By Stephanie Sokol
Dr. Pamela McCauley, an engineering professor, researcher, published author and nationally-recognized speaker, brought her wisdom to Oakland University’s 2014 Hammerle Lecture with her presentation “Seeing Beyond Us: True Diversity.”
The Oklahoma University graduate — also the first African-American woman in Oklahoma to receive her Ph.D. in engineering — discussed a variety of topics, including diversity, adversity and following your passion.
“Her (McCauley’s) lecture was excellent and very engaging,” Chamra said. “I am hoping that her lecture can motivate more women and underrepresented students to major in STEM fields and specifically engineering.”
Started in 1987 in honor of the late William G. Hammerle, founding professor of engineering at OU, the lecture series features creative and innovative speakers with ideas for problem solving.
After an opening from Chamra, McCauley took the stage. Discussing her efforts to overcome adversity as a teen mother and black female pursuing engineering, McCauley transitioned into the topics of opportunities in innovation, diversity in innovation and why today’s engineers are so important to the field.
She discussed the importance of everyone coming together to accomplish goals — regardless of their differences — since each person plays a role in innovation.
“People from different backgrounds can work together for a common good, because we’re better when we work together,” McCauley said.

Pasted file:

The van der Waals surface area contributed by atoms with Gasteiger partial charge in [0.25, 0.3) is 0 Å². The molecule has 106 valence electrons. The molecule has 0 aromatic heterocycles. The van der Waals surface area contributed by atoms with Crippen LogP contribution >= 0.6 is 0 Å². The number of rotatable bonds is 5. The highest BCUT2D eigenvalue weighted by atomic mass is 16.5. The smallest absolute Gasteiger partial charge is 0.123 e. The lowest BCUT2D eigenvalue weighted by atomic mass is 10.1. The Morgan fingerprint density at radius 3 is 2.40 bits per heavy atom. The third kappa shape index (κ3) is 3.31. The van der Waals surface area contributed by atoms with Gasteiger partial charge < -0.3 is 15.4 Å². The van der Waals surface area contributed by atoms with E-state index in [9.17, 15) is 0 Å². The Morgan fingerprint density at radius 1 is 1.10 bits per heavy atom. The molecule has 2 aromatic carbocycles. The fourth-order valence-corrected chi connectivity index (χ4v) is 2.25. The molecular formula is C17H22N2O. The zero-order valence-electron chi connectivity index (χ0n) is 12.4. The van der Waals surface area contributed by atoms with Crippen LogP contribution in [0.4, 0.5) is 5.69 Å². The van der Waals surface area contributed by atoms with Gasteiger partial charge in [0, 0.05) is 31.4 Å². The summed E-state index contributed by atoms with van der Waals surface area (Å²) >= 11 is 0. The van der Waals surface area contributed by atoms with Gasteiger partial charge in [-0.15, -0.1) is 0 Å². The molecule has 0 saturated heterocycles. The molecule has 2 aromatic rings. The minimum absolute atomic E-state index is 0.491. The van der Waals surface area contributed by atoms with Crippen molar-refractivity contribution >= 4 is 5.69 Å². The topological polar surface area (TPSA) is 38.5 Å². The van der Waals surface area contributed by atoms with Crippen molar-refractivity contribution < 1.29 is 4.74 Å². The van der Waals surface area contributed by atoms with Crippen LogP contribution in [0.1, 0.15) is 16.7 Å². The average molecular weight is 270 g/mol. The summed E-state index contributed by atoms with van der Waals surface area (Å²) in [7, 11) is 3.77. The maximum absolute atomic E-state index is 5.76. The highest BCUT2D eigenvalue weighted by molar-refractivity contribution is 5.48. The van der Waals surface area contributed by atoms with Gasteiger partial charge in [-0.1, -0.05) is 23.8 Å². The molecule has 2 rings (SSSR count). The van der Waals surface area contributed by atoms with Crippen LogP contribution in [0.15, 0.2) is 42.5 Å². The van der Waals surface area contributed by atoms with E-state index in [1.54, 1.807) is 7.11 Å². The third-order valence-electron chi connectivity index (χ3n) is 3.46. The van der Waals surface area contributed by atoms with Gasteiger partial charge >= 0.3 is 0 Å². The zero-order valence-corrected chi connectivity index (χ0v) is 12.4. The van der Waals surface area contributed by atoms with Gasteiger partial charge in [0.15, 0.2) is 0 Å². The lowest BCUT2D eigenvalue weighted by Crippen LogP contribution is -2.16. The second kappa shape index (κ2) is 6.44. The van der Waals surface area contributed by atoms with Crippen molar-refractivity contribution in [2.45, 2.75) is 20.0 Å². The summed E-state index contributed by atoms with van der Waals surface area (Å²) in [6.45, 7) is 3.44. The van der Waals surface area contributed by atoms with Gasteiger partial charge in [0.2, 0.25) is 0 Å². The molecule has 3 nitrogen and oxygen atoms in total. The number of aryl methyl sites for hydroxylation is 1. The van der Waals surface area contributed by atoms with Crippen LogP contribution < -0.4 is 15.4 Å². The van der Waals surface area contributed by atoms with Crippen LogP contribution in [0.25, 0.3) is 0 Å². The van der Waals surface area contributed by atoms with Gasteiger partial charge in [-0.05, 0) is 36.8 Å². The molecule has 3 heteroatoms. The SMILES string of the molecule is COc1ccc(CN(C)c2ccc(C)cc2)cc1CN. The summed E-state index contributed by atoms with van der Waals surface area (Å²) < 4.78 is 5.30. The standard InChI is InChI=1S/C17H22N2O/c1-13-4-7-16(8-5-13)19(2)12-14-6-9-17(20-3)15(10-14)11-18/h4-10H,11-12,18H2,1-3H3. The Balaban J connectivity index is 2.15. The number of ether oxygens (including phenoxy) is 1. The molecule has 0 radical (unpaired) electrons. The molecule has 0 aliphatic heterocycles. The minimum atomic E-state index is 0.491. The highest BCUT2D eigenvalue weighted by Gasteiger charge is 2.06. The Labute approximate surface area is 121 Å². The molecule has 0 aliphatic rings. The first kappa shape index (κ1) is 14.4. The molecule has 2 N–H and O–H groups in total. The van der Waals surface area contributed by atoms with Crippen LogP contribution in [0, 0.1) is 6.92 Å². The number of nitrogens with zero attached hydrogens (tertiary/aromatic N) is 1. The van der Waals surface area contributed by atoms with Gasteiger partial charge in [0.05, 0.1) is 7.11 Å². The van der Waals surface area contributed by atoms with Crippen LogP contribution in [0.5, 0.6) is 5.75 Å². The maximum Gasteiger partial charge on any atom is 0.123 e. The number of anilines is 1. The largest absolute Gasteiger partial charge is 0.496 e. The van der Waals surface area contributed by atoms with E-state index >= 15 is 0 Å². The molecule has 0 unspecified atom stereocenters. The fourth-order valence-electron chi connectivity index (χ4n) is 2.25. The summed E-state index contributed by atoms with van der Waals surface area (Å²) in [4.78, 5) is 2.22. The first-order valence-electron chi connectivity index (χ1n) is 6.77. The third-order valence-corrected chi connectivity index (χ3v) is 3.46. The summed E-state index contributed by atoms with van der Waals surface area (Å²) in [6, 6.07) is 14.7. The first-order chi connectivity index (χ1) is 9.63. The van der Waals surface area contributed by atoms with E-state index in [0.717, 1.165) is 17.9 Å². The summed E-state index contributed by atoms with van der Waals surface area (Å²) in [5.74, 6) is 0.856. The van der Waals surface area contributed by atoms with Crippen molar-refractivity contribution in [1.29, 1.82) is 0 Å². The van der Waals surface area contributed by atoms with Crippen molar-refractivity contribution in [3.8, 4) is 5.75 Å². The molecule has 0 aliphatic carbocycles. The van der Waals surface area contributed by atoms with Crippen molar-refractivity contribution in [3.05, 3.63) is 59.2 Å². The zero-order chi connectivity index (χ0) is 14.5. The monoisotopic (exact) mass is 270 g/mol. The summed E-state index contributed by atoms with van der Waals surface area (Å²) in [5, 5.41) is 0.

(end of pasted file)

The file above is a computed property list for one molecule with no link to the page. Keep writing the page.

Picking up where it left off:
In addition to stressing the excitement of a career in engineering, as well as the financial and personal benefits that come with a job in the field, diversity was also a big topic of discussion.
McCauley highlighted the need for variety of race and gender in the engineering and computer science field.
“We’ve got to have more diversity,” McCauley said. “It’s about our survival as a nation.”
The Hammerle Lecture was hosted by The National Society of Black Engineers (NSBE), The Association for Computing Machinery (ACM-W) and The Society of Women Engineers. Jared Olouch, President of NSBE, said he thought McCauley did a great job with the presentation.
His club reached out to McCauley in effort to get her to visit OU. They also got ACM-W and SWE interested, and with Chamra’s help, the groups worked to bring her to campus to share her wisdom.
“Dr. McCauley’s lecture was very inspirational and educative,” Olouch said. “She kept her audience listening with rapt attention. The most valuable subject Dr. McCauley discussed was the glaring under-representation of minority groups and women in STEM careers. She offered a spot on advice that we don’t need to wait at the end of the pipeline. We need to start encouraging women and minorities early right from elementary school to study STEM disciplines.”
While McCauley discussed many important topics during the Hammerle Lecture, one idea she kept reiterating was the importance of for all engineering students to have confidence and do well in the field.
“You are special, you matter a lot,” McCauley said. “Students at Oakland University — in engineering and computer science — we need you like we haven’t needed engineers in a long time. We need you to graduate, innovate and be confident in your abilities.”